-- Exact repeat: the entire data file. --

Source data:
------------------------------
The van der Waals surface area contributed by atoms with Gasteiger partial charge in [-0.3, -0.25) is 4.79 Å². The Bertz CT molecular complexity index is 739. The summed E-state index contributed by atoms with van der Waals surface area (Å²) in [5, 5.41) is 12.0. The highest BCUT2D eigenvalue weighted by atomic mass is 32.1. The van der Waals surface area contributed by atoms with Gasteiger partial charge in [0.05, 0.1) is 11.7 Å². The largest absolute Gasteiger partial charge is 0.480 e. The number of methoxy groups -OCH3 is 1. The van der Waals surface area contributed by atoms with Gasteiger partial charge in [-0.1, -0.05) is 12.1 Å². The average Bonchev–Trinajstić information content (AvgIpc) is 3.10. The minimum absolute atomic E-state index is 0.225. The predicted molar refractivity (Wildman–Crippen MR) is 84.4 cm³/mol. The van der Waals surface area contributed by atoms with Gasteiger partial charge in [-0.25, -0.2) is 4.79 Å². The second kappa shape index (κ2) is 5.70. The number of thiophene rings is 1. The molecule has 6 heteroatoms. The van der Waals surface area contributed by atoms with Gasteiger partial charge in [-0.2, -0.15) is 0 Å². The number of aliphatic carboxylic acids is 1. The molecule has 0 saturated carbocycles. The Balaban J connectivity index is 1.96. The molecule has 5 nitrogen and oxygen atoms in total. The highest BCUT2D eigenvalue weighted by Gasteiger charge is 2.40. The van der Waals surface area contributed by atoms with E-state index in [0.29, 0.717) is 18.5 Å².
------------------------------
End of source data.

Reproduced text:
The van der Waals surface area contributed by atoms with Gasteiger partial charge in [-0.3, -0.25) is 4.79 Å². The Bertz CT molecular complexity index is 739. The summed E-state index contributed by atoms with van der Waals surface area (Å²) in [5, 5.41) is 12.0. The highest BCUT2D eigenvalue weighted by atomic mass is 32.1. The van der Waals surface area contributed by atoms with Gasteiger partial charge in [0.05, 0.1) is 11.7 Å². The largest absolute Gasteiger partial charge is 0.480 e. The number of methoxy groups -OCH3 is 1. The van der Waals surface area contributed by atoms with Gasteiger partial charge in [-0.1, -0.05) is 12.1 Å². The average Bonchev–Trinajstić information content (AvgIpc) is 3.10. The minimum absolute atomic E-state index is 0.225. The predicted molar refractivity (Wildman–Crippen MR) is 84.4 cm³/mol. The van der Waals surface area contributed by atoms with Gasteiger partial charge in [-0.25, -0.2) is 4.79 Å². The second kappa shape index (κ2) is 5.70. The number of thiophene rings is 1. The molecule has 6 heteroatoms. The van der Waals surface area contributed by atoms with Gasteiger partial charge in [-0.2, -0.15) is 0 Å². The number of aliphatic carboxylic acids is 1. The molecule has 0 saturated carbocycles. The Balaban J connectivity index is 1.96. The molecule has 5 nitrogen and oxygen atoms in total. The highest BCUT2D eigenvalue weighted by Gasteiger charge is 2.40. The van der Waals surface area contributed by atoms with E-state index in [0.29, 0.717) is 18.5 Å².